Non-Point Source Pollution Program

The Non-Point Source Pollution Program continuously takes applications for septic replacement cost-share through the on-site waste program. Those with failed septic systems are eligible for up to $2,000 in cost-share assistance to replace failed components of an existing septic system. This program has limited funding and thus is targeted at the parts of Sedgwick County that are the most sensitive in terms of water quality. Funding is provided by the State Conservation Commission.

All applicants are ranked based on the water quality parameters of their property’s location. The criteria include the following: located within a TMDL watershed (watershed exceeding the total maximum daily load allowable for various pollutants), distance to a public water well, distance to a private water well, distance to a water body or stream, located in the Equis Beds. The following map of Sedgwick County shows the areas of priority in blue, with a deeper blue color indicating higher priority.

NPS Priority Areas Map

Due to limited funding, landowners with failed septic systems in areas that are not blue are not likely to receive funding.

A waiting list of applicants is maintained until funds become available. Funds are then allocated to those individuals with the highest priority scores at the time the funding is received and processed. Funds are normally made available to the district in July and reallocated funds, if available at the state level, are received by the district in December each year.

This cost-share does not apply retroactively, thus to qualify for the funds, an individual must be allocated funds by the SCCD prior to fixing the failed septic system components. Allocation is conferred by a signed contract between the individual and the State Conservation Commission as processed by the NPS coordinator.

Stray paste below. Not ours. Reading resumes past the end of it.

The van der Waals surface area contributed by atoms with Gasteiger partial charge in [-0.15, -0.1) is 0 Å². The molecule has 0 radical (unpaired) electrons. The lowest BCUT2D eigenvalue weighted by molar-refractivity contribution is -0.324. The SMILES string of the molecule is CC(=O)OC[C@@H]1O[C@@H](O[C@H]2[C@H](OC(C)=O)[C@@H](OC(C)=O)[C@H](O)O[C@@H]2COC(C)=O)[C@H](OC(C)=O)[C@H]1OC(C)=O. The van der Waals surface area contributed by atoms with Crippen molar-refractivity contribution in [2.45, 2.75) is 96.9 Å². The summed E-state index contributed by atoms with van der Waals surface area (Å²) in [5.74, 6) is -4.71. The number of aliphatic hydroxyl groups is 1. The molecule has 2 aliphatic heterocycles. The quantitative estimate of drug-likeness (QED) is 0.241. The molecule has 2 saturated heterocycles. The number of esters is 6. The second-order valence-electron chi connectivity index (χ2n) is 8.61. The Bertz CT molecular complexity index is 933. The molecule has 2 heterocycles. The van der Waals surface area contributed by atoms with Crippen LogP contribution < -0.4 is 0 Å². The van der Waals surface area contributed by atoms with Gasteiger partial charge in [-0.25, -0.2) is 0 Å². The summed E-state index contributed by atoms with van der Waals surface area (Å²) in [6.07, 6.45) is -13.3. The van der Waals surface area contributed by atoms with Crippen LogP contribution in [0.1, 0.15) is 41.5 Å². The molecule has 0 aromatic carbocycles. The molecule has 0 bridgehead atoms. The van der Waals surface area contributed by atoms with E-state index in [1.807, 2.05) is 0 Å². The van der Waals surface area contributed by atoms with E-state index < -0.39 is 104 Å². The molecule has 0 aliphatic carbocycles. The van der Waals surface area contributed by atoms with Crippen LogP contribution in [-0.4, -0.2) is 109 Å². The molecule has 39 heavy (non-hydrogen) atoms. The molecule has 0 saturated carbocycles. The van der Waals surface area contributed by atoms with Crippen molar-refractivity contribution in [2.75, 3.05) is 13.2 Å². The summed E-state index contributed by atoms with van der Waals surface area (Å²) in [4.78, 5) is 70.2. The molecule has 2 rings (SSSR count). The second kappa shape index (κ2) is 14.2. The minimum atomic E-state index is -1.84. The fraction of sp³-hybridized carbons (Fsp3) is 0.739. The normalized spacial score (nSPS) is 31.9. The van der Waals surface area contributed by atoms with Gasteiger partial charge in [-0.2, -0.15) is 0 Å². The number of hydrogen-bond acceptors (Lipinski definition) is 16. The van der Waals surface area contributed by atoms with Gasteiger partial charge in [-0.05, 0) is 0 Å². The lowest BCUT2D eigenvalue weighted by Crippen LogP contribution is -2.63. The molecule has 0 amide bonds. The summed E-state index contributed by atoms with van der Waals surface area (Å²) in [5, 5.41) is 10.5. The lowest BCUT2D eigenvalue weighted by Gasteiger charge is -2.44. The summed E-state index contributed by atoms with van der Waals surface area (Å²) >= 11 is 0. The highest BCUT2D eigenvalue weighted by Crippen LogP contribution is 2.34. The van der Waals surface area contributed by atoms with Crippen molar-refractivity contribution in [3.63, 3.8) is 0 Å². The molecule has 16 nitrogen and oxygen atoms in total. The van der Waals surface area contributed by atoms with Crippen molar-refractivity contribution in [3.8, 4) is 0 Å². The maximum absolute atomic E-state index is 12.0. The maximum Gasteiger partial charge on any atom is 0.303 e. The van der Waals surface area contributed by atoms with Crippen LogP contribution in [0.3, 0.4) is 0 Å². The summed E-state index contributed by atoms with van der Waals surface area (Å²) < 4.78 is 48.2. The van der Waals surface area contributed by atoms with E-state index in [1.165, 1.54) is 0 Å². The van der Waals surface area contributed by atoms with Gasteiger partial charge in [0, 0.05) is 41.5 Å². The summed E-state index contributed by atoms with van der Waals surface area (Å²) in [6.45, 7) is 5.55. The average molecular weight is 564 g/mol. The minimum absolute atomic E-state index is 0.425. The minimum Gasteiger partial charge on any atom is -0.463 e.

The cost-share is not available to new septic system construction projects, nor does it assist in paying for connection to city sewer services.

Applicants who receive funding are required to pay for the installation costs in full prior to receiving the cost-share funds, thus must have the means to cover the initial cost. Occasionally an approved applicant is unable to pay for this installation, or unable to complete the installation within 60 days of the funds being made available. In those cases, the funds will then be reallocated to the next applicant on the waiting list.

How to apply for Cost-Share Assistance Programs through the Sedgwick County Conservation District:  

Applications received January 1 through March 15 will be grouped and ranked first for possible funding on July 1. 

Applications received March 16 through June 30 will be grouped and ranked for possible funding on August 1 if funds remain available from the July 1 allocation.

Applications received July 1 through November 30 will be grouped monthly and ranked for possible funding monthly beginning September 1 if funds remain available from the July 1 allocation.
Applications will not be accepted in December.  All unfunded applications on file from January 1 through November 30 of current year will be notified in December of the new year application process which begins again in January.  Unfunded applications are encouraged to apply in January and February for the best chance of receiving funds.

Non-Point Source (NPS):

  1. The landowner submits an application along with a W-9 to the Conservation District (CD).
  1. Applications are ranked, and letters of tentative approval are sent out on or after July 1.
  1. The landowner obtains estimates, selects a contractor, and the contractor obtains a permit from MABCD.
  2. The landowner or contractor submits the permit to the CD (within 2 weeks of receiving the tentative approval letter).              
  3. A contract will be created by the District Manager and approved by the Sedgwick County Conservation District Board of Supervisors and the State Division of Conservation.
  4. The District Manager contacts the landowner by phone and/or mail when the contract is ready to sign.
  5. The landowner signs the contract.
  6. Work on the project can now begin.
  1. The County Sanitarian inspects the project and signs off on it. This final evaluation is submitted to the CD along with receipt(s) for payment in full.
  2. The District Manager requests payment from the State.
  3. Payment from the State is mailed to the landowner.